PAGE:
Miang Kum is an appetizer originally found only in the peasant regions of Thailand but now commonly sold as street food in all parts of that country. The term loosely translates to "savory bite". It consists of fresh leaves of spinach or other tender greens topped with a sweet sauce or chutney and a variety of flavorful Thai condiments. The entire bundle is eaten in one bite; chewing all the ingredients together creates what has been described as a flavor explosion! Crunchy roasted peanuts, salty dried shrimp, hot chilies, refreshing ginger, pungent shallots, sweet coconut, and piquant lime combine to make this one truly irresistible dish. Plus, I just love foods that you get to eat with your hands! The intense flavors in this dish will be sure to whet your appetite (and possibly leave you craving large quantities of beer!) It makes a great party snack and, indeed, was one of the biggest hits at the elliemay.com launch party!
Miang Kum
Pad Thai
Jasmine Rice
Sesame Green Beans


36 large, intact leaves of fresh spinach
plum, lime, or tamarind chutney
1/4 cup small dried shrimp (optional)
1/2 cup roasted peanuts, coarsely chopped
2 shallots, cut into small dice
a 2 inch chunk of ginger, peeled and finely diced
1 lime, unpeeled and cut into small dice
3/4 cup toasted fresh coconut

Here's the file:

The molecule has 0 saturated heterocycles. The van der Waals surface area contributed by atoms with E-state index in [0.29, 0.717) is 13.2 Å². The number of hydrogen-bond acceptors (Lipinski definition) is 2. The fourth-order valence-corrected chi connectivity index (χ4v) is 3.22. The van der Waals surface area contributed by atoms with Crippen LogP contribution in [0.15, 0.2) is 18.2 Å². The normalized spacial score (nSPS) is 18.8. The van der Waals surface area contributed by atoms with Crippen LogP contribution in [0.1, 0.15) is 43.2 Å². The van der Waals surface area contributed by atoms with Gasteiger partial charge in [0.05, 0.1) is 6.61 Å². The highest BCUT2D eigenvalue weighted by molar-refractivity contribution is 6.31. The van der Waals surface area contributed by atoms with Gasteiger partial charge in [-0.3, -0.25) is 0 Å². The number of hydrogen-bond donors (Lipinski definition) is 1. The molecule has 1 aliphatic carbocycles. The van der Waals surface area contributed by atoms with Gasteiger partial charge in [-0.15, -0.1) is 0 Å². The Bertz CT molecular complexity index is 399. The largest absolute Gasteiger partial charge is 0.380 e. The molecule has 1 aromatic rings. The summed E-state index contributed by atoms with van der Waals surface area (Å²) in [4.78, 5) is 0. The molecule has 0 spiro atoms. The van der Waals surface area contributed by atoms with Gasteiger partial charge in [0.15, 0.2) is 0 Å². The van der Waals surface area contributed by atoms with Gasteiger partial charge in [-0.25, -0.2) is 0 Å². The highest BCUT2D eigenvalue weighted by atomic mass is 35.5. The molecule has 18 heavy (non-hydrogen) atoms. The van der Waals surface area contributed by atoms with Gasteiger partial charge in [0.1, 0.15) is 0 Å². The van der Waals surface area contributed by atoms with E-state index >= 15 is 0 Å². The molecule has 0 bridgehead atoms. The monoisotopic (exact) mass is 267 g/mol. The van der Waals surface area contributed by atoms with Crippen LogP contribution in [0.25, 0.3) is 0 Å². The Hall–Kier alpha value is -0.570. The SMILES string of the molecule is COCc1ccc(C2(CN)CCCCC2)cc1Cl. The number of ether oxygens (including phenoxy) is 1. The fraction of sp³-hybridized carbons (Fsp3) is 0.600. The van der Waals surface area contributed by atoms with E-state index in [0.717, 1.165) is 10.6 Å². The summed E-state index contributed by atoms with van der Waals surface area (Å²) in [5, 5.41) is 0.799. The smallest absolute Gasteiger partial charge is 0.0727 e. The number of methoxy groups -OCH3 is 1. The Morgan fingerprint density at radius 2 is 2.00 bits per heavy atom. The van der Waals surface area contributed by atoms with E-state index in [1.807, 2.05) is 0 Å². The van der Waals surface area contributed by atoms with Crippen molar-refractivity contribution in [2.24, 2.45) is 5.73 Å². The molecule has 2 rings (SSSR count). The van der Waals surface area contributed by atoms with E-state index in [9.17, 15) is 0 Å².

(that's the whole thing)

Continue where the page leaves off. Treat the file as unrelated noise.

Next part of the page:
3 thai bird or serrano chilies, thinly sliced (with or without seeds)

Cooking Instructions

To make the miang kum, pick up a spinach leaf and add a small dollop of chutney to it. Place a small amount of dried shrimp (optional), peanut, shallot, ginger, lime, coconut, and chilies on top. Wrap the leaf around the filling like a pouch and eat it all in one bite.

You can either place the leaves, the chutney, and all of the condiments out in separate dishes to have your guests put together their own miang kum or you can make the pouches ahead of time. If making ahead, I would suggest putting all of the toppings on the spinach except for the dried shrimp and chilies simply because some people may prefer to not eat these items; put them out in separate dishes. Your guests can add them to their miang kum later if they desire. Keep covered in the refrigerator until serving.

Makes 36 miang kum



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You can find baby dried shrimp in any Asian market and some well-stocked supermarkets. If you can't find them, simply leave them out of this recipe. There are enough other prominent flavors in this dish that they won't be missed.

Try to find the largest, nicest looking spinach leaves that you can. If yours are small, making it difficult to wrap them around the filling, just use two together instead.

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